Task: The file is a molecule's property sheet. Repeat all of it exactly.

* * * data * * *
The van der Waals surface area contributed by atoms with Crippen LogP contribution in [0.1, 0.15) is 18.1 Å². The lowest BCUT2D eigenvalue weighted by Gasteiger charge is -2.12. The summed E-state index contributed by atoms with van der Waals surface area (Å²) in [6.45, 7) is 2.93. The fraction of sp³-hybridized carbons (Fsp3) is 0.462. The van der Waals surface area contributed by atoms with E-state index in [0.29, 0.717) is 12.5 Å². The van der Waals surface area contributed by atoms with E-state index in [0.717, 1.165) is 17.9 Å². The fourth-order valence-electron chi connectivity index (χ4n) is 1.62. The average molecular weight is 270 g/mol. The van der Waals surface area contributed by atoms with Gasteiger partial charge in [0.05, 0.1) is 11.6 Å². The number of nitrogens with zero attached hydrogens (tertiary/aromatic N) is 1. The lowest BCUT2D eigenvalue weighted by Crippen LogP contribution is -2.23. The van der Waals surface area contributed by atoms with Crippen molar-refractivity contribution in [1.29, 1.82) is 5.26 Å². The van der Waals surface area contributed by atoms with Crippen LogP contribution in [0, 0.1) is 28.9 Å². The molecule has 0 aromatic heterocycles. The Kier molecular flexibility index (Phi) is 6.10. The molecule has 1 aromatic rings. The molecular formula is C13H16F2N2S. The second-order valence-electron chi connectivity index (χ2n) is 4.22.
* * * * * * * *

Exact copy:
The van der Waals surface area contributed by atoms with Crippen LogP contribution in [0.1, 0.15) is 18.1 Å². The lowest BCUT2D eigenvalue weighted by Gasteiger charge is -2.12. The summed E-state index contributed by atoms with van der Waals surface area (Å²) in [6.45, 7) is 2.93. The fraction of sp³-hybridized carbons (Fsp3) is 0.462. The van der Waals surface area contributed by atoms with E-state index in [0.29, 0.717) is 12.5 Å². The van der Waals surface area contributed by atoms with E-state index in [0.717, 1.165) is 17.9 Å². The fourth-order valence-electron chi connectivity index (χ4n) is 1.62. The average molecular weight is 270 g/mol. The van der Waals surface area contributed by atoms with Gasteiger partial charge in [0.05, 0.1) is 11.6 Å². The number of nitrogens with zero attached hydrogens (tertiary/aromatic N) is 1. The lowest BCUT2D eigenvalue weighted by Crippen LogP contribution is -2.23. The van der Waals surface area contributed by atoms with Crippen molar-refractivity contribution in [1.29, 1.82) is 5.26 Å². The van der Waals surface area contributed by atoms with Crippen LogP contribution in [0, 0.1) is 28.9 Å². The molecule has 0 aromatic heterocycles. The Kier molecular flexibility index (Phi) is 6.10. The molecule has 1 aromatic rings. The molecular formula is C13H16F2N2S. The second-order valence-electron chi connectivity index (χ2n) is 4.22.